This idea has been brought to life
The Puffer Sub looks like a blown up puffer fish however it actually picks up rubbish with it's spikes. It is fish friendly but helps to protect our oceans!
Check out Ava's original design of the Puffer Sub. We love how detailed the drawing is with all the annotations!
See how the Puffer Sub started with Styrofoam!
There were a lot of details added like the claw arm and the cut pockets...
Ava went to meet Jay Enn Corporation to see her final make!
Maker blog entries
Client came to Jay Enn Corporation for a visit and final product view. Ava viewed our manufacturing and design facility where we make prototypes from automotive to advanced aviation for the Department of Defense.
We then added 4 coats Behr gloss and primer. Color is “outdoor café.” Performed final assembly and review. Sent images to client. Client is very happy and impressed.
Prior to painting, we tested that all parts fit and assembled everything. We discovered we had to extend the for the on/off switch. Everything fits, we then disassembled and started to apply wood glue as a sealer. Each coat takes about 2-3 hours to dry and one hour to sand smooth. We repeated this process 3 times.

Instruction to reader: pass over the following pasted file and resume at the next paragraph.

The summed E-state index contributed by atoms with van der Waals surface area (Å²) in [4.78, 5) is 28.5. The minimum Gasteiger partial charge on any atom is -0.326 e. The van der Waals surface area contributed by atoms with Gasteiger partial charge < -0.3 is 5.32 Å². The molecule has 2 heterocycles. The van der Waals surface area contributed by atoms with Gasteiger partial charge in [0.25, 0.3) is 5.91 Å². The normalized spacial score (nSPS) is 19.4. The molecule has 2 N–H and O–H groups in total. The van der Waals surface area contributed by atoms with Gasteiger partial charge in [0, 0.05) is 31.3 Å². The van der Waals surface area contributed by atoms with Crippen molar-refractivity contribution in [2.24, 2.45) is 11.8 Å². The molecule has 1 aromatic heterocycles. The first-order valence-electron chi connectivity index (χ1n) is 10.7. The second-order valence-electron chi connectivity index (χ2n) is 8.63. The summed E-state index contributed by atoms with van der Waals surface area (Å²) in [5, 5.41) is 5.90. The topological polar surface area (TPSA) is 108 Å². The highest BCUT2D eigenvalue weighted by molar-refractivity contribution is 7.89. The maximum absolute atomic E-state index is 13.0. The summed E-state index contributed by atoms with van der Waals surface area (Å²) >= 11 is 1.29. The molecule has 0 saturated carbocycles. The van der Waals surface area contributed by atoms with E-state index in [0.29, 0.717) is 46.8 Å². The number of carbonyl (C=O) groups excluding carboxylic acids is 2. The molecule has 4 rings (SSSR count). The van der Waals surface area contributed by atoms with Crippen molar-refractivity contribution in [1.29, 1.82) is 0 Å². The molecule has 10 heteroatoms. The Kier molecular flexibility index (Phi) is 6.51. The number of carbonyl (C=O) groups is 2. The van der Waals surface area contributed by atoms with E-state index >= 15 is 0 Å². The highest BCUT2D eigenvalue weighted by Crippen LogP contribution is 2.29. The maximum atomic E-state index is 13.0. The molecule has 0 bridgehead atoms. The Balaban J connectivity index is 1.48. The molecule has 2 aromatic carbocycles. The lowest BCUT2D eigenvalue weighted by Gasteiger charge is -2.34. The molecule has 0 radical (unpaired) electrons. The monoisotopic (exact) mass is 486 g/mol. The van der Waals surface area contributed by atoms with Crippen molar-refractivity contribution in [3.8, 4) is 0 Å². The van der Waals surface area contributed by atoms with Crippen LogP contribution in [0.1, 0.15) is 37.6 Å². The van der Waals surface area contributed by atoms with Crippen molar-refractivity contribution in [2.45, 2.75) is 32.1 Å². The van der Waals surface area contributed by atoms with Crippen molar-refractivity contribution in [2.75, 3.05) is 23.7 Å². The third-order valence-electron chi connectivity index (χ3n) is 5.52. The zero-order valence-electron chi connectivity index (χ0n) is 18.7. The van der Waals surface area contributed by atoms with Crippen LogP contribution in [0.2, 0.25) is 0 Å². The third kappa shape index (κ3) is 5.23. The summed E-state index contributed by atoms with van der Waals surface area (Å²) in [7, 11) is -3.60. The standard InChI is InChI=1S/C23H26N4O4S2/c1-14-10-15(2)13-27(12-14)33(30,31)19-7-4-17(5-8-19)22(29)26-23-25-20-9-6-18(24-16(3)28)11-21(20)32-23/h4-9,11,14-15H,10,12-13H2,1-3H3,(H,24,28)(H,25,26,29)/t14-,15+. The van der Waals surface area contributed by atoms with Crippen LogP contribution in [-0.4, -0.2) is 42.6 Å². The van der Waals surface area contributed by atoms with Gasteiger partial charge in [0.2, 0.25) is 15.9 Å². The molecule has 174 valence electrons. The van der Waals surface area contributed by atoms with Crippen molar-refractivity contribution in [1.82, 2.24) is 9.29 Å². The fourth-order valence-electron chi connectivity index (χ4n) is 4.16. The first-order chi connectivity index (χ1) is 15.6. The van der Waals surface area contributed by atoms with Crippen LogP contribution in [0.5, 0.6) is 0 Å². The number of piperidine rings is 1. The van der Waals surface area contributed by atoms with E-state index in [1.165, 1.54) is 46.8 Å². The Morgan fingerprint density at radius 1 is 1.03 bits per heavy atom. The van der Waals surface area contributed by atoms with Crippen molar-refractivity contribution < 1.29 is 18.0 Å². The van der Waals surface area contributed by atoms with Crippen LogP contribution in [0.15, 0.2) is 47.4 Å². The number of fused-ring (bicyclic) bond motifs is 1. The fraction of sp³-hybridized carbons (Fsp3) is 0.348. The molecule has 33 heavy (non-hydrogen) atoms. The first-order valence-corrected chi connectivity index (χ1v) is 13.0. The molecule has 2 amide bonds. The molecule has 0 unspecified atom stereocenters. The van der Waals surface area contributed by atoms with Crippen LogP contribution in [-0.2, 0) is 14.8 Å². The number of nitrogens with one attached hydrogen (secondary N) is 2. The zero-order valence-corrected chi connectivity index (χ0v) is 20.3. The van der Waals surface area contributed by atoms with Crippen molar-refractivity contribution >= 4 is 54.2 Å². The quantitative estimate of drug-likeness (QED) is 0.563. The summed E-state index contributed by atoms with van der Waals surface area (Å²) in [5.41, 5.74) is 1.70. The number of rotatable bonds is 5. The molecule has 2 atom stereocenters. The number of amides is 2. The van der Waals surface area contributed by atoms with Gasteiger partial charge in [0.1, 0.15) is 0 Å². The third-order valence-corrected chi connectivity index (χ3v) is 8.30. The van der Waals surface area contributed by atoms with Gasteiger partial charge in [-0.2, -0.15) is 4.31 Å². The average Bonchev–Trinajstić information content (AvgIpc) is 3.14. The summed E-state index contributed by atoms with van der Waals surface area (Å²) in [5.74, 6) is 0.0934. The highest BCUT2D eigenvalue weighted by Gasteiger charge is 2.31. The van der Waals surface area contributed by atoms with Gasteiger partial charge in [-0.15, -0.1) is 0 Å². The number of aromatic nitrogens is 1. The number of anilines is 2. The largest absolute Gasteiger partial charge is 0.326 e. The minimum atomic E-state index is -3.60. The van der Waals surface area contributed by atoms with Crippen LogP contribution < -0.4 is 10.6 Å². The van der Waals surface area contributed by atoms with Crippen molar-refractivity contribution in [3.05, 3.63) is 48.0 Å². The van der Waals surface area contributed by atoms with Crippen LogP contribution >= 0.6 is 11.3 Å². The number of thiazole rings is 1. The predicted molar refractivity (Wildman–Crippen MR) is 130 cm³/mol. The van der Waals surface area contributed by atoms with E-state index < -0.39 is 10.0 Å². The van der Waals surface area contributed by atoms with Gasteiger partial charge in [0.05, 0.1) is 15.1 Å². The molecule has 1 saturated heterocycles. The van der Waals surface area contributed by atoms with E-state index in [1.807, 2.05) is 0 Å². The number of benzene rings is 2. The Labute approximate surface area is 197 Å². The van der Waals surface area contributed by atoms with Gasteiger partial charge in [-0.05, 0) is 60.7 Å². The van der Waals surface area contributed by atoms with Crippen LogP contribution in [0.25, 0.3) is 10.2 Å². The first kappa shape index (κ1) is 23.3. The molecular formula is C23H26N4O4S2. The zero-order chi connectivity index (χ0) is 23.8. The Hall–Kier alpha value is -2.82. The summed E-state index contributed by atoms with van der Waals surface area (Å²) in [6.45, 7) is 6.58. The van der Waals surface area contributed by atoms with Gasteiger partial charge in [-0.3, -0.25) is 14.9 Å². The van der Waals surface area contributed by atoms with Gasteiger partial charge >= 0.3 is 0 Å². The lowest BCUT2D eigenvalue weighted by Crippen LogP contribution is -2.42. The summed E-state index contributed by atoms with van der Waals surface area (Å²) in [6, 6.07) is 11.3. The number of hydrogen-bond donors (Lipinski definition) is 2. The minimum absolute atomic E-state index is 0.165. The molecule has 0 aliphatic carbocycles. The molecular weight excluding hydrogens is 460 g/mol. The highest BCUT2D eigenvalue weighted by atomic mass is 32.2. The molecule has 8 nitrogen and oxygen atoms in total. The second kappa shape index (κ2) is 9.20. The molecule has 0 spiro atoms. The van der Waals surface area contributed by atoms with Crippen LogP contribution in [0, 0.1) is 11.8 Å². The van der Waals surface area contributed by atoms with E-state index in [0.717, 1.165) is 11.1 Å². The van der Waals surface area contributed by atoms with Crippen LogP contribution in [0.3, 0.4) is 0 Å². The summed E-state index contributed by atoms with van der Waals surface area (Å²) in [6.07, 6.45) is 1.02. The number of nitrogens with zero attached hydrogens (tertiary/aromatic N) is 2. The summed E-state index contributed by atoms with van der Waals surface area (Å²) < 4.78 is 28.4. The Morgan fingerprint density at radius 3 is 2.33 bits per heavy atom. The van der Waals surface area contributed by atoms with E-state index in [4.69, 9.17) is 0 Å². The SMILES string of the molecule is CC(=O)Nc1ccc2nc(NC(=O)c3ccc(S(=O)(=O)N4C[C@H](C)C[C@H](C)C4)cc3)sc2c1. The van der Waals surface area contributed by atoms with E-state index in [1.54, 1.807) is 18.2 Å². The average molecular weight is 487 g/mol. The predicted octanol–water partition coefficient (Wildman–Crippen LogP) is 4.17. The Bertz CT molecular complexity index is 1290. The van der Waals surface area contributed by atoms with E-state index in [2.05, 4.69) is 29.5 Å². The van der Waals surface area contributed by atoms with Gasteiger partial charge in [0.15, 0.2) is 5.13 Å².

Next we planned and cut locations for the control deck, claw arm, hull of battery powered RC jet ski and back of fish for on/off button. Next we cut out the fins with one design change. The original design called for solar panels but we couldn’t cut them without cracking so we went to black Plexiglass. Next we assembled magnetic rods for the garbage net and cut pockets to insert into the bottom of the Puffer Sub.
Because of the physical properties of Styrofoam, we had to experiment with different sealers. Flex-Seal destroyed the foam so we tried wood glue next. We applied three coats and sanded smooth between coats then spray painted on a test piece, wahoo! Looks great!
In these images we starting building process using the Puffer Sub. We started with a Styrofoam block, jig saw and a pencil and paper template. This gave us the general shape and form for our Puffer Sub. To get the correct scale, we inspected Ava’s design features and pilot of the Puffer Sub. We then used LEGO figures to get the scale correct and now have a good starting point. We also grabbed some scrap foal to test paint. Big challenge as the paint eats away at the foal, we will have to seal it first.
Our team at Jay Enn Corporation meets with their new client, Little Inventor Ava. We discussed the idea, some design challenges and our initial thoughts on making it real using found object design.